Not all moths fly at night; some choose to do it during the day. One of them is the hummingbird moth, so called because it looks and flies and even hums like a diminutive version of a hummingbird when hovering in front of flowers. Just like their feathered namesakes hummingbird moths love long throated flowers, such as bee balm or horse mint. But unlike them, they don’t migrate south when the cold weather arrives. They resort to a different strategy to survive the harsh weather and lack of food.
Like all moths and butterflies they have a complex life cycle with dramatic transformations, called metamorphosis. The distinctive stages are called egg, larva or caterpillar, pupa and adult or imago. The one you are most familiar with is the adult, that colorful flying marvel; the other stages are wingless and prefer to remain out of sight and out of danger. The larva’s job is to eat almost non-stop and to grow; the pupa goes through a resting period and later through a tremendous remodeling job where all the parts are transformed to turn into the active, winged creature which we see during the summer. The flying adult’s whole purpose is to find a mate and to start the next generation; for that they need nourishment, nectar, which they find in flowers.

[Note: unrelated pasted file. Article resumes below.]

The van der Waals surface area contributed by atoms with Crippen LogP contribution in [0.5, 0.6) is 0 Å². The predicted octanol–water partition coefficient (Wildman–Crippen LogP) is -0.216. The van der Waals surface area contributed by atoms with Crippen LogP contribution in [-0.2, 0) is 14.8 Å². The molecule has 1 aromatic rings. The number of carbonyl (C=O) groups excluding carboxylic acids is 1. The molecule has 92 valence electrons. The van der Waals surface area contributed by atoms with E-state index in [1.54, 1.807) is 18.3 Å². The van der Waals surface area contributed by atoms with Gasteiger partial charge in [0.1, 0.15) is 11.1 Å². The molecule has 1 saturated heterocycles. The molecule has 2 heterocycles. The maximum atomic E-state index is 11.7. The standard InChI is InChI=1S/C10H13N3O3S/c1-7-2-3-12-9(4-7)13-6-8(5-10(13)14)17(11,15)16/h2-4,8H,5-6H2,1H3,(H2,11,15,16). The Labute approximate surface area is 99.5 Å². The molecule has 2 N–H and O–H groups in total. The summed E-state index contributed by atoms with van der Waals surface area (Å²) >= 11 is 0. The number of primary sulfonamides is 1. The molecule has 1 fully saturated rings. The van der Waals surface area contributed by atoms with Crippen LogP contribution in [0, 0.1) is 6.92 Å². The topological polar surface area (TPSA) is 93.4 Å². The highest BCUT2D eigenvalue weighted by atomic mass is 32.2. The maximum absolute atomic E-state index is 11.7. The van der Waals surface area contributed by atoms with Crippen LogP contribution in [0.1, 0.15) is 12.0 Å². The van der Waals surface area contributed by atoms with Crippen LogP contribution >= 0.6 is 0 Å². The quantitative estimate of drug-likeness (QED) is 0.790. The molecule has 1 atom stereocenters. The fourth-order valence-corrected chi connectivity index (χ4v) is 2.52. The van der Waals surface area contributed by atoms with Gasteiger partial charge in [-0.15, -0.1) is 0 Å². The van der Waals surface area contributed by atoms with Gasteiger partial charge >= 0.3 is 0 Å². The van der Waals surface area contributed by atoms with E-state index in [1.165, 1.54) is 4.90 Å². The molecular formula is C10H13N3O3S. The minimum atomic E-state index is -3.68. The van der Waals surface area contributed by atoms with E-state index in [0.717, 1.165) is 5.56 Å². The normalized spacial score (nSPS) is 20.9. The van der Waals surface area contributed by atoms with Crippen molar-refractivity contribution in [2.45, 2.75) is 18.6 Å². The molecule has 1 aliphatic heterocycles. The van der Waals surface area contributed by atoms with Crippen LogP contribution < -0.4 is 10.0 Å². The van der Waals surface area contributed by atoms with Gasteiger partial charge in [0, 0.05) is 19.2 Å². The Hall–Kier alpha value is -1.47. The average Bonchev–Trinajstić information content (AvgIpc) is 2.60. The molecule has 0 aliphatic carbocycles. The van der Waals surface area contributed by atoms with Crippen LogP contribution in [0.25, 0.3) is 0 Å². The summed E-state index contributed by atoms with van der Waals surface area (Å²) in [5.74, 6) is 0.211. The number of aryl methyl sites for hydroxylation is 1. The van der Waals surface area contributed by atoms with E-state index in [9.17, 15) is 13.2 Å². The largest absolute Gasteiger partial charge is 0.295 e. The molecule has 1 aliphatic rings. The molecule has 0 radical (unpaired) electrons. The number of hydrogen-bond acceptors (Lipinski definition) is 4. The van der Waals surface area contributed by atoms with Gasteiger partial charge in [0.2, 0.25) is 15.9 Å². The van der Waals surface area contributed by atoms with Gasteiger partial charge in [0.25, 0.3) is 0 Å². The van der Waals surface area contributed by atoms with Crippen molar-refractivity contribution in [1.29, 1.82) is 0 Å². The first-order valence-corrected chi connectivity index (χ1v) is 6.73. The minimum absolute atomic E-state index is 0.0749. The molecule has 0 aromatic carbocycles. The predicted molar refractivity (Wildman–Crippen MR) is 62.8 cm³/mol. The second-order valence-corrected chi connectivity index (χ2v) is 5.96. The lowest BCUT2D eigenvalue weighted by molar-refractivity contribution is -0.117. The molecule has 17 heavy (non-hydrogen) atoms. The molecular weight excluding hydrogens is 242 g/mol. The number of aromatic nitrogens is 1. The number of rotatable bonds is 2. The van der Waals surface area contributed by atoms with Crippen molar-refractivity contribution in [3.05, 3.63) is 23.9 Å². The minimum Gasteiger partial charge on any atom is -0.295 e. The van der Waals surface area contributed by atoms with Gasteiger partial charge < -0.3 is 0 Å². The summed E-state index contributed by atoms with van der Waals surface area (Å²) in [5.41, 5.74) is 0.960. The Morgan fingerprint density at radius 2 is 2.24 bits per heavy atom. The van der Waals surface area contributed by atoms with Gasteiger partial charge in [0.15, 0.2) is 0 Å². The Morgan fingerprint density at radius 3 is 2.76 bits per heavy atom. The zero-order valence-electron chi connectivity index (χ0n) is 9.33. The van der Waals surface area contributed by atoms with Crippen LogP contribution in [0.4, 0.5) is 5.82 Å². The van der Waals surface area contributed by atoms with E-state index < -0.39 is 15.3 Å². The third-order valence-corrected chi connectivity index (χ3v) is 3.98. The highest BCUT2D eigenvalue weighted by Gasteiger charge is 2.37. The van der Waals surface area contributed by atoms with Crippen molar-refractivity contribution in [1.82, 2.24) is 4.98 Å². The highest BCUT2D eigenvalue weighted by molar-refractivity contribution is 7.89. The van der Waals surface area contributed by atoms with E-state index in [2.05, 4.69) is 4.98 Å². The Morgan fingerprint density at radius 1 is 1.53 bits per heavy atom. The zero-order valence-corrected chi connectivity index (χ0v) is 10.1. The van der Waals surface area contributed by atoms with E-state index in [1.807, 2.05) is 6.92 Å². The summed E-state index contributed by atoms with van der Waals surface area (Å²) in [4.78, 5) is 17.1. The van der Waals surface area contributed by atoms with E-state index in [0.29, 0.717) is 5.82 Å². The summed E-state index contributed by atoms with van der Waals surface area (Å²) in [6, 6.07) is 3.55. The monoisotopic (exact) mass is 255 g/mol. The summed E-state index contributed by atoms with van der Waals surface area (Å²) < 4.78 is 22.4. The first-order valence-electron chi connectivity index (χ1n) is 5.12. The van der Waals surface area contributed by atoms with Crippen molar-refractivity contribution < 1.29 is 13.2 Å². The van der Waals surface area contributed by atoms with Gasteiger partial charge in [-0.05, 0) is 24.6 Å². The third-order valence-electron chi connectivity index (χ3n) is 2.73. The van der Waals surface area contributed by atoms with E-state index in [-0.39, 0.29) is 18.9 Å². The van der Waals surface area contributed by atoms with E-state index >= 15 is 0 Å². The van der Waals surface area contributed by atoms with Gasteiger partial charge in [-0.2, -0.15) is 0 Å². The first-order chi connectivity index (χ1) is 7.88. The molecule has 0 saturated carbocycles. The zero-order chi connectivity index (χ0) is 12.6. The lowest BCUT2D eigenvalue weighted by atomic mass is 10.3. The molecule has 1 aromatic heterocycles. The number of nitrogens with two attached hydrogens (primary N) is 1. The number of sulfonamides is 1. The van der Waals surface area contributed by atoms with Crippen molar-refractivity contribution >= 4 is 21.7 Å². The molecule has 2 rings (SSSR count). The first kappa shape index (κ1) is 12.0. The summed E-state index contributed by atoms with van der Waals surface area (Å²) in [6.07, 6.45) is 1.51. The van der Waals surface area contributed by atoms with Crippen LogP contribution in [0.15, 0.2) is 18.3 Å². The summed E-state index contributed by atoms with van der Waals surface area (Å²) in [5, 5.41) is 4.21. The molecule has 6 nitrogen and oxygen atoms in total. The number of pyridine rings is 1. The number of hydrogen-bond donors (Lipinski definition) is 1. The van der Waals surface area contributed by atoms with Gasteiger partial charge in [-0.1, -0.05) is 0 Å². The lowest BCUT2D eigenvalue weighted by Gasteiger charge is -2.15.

It is in the resting state of pupa that they choose to spend the winter. After the caterpillar reaches full size feeding on any of its favorite plants, such as hawthorn, black cherry or wild rose, it drops to the ground. There it spins a loose cocoon that lies partially buried under the leaf litter. Leaf litter is very important to this species; it provides some protection against the winter weather and against predators. When birds or squirrels go through leaf litter, scattering it here and there, they may very well be looking for one of these nutritious morsels.
If the pupa survives these attacks, it will complete its metamorphosis and emerge as a winged adult next spring, when nectar-laden flowers are blooming again.